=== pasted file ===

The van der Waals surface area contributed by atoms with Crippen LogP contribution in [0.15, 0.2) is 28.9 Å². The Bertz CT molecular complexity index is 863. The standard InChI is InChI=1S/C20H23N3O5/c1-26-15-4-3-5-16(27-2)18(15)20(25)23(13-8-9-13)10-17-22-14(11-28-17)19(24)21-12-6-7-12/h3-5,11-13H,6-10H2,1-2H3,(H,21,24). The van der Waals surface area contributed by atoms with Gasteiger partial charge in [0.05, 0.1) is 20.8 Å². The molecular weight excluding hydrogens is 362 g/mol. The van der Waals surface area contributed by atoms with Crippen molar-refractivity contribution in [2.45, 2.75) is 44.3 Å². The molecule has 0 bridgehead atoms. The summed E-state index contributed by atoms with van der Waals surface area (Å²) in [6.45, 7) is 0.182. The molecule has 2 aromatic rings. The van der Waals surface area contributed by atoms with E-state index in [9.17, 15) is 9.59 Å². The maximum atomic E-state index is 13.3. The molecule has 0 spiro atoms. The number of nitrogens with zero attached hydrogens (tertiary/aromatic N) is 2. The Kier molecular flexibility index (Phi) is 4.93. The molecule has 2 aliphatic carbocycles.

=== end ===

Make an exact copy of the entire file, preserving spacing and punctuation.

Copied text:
The van der Waals surface area contributed by atoms with Crippen LogP contribution in [0.15, 0.2) is 28.9 Å². The Bertz CT molecular complexity index is 863. The standard InChI is InChI=1S/C20H23N3O5/c1-26-15-4-3-5-16(27-2)18(15)20(25)23(13-8-9-13)10-17-22-14(11-28-17)19(24)21-12-6-7-12/h3-5,11-13H,6-10H2,1-2H3,(H,21,24). The van der Waals surface area contributed by atoms with Gasteiger partial charge in [0.05, 0.1) is 20.8 Å². The molecular weight excluding hydrogens is 362 g/mol. The van der Waals surface area contributed by atoms with Crippen molar-refractivity contribution in [2.45, 2.75) is 44.3 Å². The molecule has 0 bridgehead atoms. The summed E-state index contributed by atoms with van der Waals surface area (Å²) in [6.45, 7) is 0.182. The molecule has 2 aromatic rings. The van der Waals surface area contributed by atoms with E-state index in [9.17, 15) is 9.59 Å². The maximum atomic E-state index is 13.3. The molecule has 0 spiro atoms. The number of nitrogens with zero attached hydrogens (tertiary/aromatic N) is 2. The Kier molecular flexibility index (Phi) is 4.93. The molecule has 2 aliphatic carbocycles.